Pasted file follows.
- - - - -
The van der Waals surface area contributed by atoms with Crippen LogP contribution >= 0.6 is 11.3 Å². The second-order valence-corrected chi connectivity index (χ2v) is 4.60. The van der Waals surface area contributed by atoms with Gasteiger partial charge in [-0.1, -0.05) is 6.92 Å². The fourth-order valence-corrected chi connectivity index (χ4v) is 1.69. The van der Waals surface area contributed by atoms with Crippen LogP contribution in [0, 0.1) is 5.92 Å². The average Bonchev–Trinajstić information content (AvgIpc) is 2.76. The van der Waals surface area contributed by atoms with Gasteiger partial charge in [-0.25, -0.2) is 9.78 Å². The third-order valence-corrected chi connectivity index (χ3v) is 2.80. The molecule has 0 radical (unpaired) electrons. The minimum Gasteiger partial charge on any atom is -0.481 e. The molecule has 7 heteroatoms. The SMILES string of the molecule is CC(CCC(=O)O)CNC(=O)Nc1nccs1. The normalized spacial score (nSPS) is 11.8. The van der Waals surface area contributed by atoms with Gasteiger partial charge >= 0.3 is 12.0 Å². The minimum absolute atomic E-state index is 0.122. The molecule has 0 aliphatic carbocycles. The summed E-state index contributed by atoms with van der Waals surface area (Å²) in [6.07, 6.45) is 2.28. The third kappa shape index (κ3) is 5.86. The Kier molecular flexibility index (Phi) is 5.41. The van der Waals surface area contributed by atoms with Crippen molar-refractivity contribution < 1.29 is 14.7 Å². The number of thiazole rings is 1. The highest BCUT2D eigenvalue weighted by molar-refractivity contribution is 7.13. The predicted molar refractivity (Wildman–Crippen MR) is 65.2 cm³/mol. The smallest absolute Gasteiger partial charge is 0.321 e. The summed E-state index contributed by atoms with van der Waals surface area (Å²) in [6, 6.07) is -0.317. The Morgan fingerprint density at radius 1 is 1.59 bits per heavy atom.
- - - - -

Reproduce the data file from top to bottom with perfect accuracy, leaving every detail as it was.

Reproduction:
The van der Waals surface area contributed by atoms with Crippen LogP contribution >= 0.6 is 11.3 Å². The second-order valence-corrected chi connectivity index (χ2v) is 4.60. The van der Waals surface area contributed by atoms with Gasteiger partial charge in [-0.1, -0.05) is 6.92 Å². The fourth-order valence-corrected chi connectivity index (χ4v) is 1.69. The van der Waals surface area contributed by atoms with Crippen LogP contribution in [0, 0.1) is 5.92 Å². The average Bonchev–Trinajstić information content (AvgIpc) is 2.76. The van der Waals surface area contributed by atoms with Gasteiger partial charge in [-0.25, -0.2) is 9.78 Å². The third-order valence-corrected chi connectivity index (χ3v) is 2.80. The molecule has 0 radical (unpaired) electrons. The minimum Gasteiger partial charge on any atom is -0.481 e. The molecule has 7 heteroatoms. The SMILES string of the molecule is CC(CCC(=O)O)CNC(=O)Nc1nccs1. The normalized spacial score (nSPS) is 11.8. The van der Waals surface area contributed by atoms with Gasteiger partial charge >= 0.3 is 12.0 Å². The minimum absolute atomic E-state index is 0.122. The molecule has 0 aliphatic carbocycles. The summed E-state index contributed by atoms with van der Waals surface area (Å²) in [6.07, 6.45) is 2.28. The third kappa shape index (κ3) is 5.86. The Kier molecular flexibility index (Phi) is 5.41. The van der Waals surface area contributed by atoms with Crippen molar-refractivity contribution < 1.29 is 14.7 Å². The number of thiazole rings is 1. The highest BCUT2D eigenvalue weighted by molar-refractivity contribution is 7.13. The predicted molar refractivity (Wildman–Crippen MR) is 65.2 cm³/mol. The smallest absolute Gasteiger partial charge is 0.321 e. The summed E-state index contributed by atoms with van der Waals surface area (Å²) in [6, 6.07) is -0.317. The Morgan fingerprint density at radius 1 is 1.59 bits per heavy atom.